By Jane Salem, staff attorney, Nashville
A trial court can’t award permanent partial disability benefits for an impairment rating where part of that rating is attributable to a non-work-related condition.
So held the Appeals Board last week, modifying the trial court’s order to reflect a lower rating. The case was argued last month.
In Hart v. ThyssenKrupp Elevator Corp., Jeannie Hart injured her shoulder at work. ThyssenKrupp accepted the claim and authorized treatment with Dr. Jason Hutchison. He ultimately performed a subpectoral biceps tenodesis and debridement of the labrum with subacromial decompression and distal clavicle resection.
Dr. Hutchison assigned a six-percent impairment rating. In his report, Dr. Hutchison explained the basis for his impairment rating, stating in relevant part, “We did do a distal clavicle resection, given her severe AC arthrosis, which again was not work related but was significant pathology and was treated concomitantly[.]”
At a deposition, Dr. Hutchison testified that he performed surgery because of the labral tear and biceps pathology resulting from the work injury and not because of the pre-existing AC arthrosis.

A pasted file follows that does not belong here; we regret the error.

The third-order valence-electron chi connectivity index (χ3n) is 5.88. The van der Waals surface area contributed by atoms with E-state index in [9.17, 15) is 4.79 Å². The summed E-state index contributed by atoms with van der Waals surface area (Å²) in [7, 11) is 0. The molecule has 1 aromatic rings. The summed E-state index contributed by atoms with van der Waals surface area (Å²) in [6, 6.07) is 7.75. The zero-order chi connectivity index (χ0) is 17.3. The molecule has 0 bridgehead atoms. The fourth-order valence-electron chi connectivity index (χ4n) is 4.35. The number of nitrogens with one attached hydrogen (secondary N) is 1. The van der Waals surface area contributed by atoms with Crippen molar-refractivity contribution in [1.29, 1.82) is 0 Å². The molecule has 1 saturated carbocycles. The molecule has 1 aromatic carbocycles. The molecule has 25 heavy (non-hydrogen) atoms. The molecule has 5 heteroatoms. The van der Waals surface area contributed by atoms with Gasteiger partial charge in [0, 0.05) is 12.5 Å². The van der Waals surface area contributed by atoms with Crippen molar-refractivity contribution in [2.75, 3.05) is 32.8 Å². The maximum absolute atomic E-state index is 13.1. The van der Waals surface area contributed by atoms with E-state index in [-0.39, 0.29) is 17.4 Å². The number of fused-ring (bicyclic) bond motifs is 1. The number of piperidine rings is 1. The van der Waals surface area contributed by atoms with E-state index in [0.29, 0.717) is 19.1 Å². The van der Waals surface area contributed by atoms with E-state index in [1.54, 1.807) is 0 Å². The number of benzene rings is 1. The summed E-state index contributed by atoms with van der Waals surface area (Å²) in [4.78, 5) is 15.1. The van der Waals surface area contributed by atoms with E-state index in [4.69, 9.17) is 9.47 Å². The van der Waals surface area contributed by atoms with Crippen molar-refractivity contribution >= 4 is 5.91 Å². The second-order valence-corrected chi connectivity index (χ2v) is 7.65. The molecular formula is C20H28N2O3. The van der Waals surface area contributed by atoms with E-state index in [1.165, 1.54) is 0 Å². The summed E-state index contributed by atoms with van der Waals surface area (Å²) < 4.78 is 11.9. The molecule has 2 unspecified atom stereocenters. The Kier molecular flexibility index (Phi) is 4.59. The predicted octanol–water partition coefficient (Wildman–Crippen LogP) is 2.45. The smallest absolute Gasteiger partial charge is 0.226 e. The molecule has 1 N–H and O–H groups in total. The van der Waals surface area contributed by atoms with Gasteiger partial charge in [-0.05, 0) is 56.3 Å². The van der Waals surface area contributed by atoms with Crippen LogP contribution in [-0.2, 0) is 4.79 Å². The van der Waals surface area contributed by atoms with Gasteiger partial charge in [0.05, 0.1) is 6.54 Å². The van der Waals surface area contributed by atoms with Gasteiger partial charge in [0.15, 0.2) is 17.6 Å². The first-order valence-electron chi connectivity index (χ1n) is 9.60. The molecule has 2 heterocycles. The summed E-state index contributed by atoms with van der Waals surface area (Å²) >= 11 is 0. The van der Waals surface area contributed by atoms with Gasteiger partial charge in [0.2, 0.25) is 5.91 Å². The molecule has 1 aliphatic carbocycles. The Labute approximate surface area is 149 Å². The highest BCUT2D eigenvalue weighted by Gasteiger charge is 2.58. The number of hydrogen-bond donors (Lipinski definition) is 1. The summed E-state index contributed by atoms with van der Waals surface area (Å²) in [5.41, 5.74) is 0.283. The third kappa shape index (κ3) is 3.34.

He said he chose the distal clavicle impairment rating because Hart “consistently presented with poor shoulder function,” and he “felt her outcome was poor” and that the rating was justified. Dr. Hutchison also agreed that the rating for the distal clavicle was “related to her AC arthrosis,” which he acknowledged “was not work-related.” On cross-examination, he testified that the six percent rating was “not entirely representative of just the work-related problem” and took into account “some preexisting condition” separate from the work injury. Dr. Hutchison agreed that the AMA Guides directs providers to “pick the highest causally related impairment” when assigning an impairment for a patient with multiple diagnoses.
At trial, Hart argued Dr. Hutchison’s six-percent was presumed correct under the statute, while ThyssenKrupp asserted a three-percent rating was proper because that rating considered only work-related conditions.
Judge Allen Phillips, Jackson, accepted the six-percent rating because Dr. Hutchinson had “testified he would not have performed the distal clavicle resection but for the work injury.” Judge Phillips also noted that Dr. Hutchison’s opinion was the only expert opinion in the record.
ThyssenKrupp appealed, and the Board ruled in its favor in an opinion written by Judge Pele Godkin.
The Board held that the six-percent rating improperly included conditions that did not arise primarily out of employment.
“No evidence was presented in this case supporting a finding that the AC arthrosis, which necessitated the distal clavicle resection, ‘flowed from’ the primary injury,” Godkin wrote. “Thus, the question is whether the distal clavicle resection was merely collateral to the work injury or whether the need for that additional treatment was caused by or made reasonably necessary by Employee’s work accident.”